Fortunately, when A taught us this dish, she also added some chicken, so I was able to try this dish. If I were to make it at home, I'd definitely be making Ayam Pong Teh (stewed chicken), instead of Babi Pong Teh (stewed pork).
1 kg chicken
(or 500g pork trotters and 500g pork shoulder)
1 tbsp dark soy sauce
1 tbsp light soy sauce
1 tbsp sugar
2 tbsp taucheo, or soy bean paste
Rempah (see recipe below)
Recipe for Rempah
120g shallots, finely chopped or grounded
4 pcs garlic, finely chopped or grounded
Mix the above well with 1 tbsp of toasted coriander seeds
1. Marinate the meat with dark and light soy sauce and sugar
2. Heat a wok and fry the rempah until fragrant
3. Add tau cheo and fry for another 2 minutes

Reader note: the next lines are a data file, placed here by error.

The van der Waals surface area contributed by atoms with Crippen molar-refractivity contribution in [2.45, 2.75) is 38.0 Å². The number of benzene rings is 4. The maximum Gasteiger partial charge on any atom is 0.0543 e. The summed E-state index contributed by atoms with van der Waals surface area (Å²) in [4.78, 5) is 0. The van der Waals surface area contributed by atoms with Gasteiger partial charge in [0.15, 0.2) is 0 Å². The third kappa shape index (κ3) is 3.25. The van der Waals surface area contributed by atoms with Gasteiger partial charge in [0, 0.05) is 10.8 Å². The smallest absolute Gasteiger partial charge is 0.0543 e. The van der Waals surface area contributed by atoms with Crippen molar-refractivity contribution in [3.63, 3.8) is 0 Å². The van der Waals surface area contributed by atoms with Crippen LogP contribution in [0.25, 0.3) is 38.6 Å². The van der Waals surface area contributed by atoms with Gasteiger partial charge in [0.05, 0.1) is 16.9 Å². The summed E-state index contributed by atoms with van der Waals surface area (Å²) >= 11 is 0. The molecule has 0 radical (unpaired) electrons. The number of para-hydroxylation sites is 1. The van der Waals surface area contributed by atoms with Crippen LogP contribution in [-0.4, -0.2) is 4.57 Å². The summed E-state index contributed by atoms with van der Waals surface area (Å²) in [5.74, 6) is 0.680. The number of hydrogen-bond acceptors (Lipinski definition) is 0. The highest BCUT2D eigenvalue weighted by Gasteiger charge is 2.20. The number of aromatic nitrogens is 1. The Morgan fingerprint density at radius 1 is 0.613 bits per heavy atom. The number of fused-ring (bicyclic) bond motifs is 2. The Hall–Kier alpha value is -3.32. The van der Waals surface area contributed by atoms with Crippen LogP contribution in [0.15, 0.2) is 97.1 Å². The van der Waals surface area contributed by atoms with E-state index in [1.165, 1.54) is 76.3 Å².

4. Add meat and 250ml of water. Stir for about 10minutes
5. Add 1 cinnamon stick, 1 star anise and 4 cloves, if desired (this step is optional)
6. Pour in remaining water and simmer for about 1 hour, or until the meat is tender
Potatoes and bamboo shoots can also be added into the dish to make it a more complete meal. This dish is traditionally served with fresh green chilli.. but if you don't like it (like me), you can omit the chilli.
Taucheo is fermented yellow soy beans and it is salty, but very flavorful with a smokey and somewhat yeasty taste. It can be found in a bottled form at most Chinese groceries stores.
The rempah for this dish doesn't look like the rempah
I'm used to - all red because of chillis and tumeric.
This rempah is made up of shallots, garlic and coriander seeds
The final product
This dish goes very well with brown rice or a crusty bread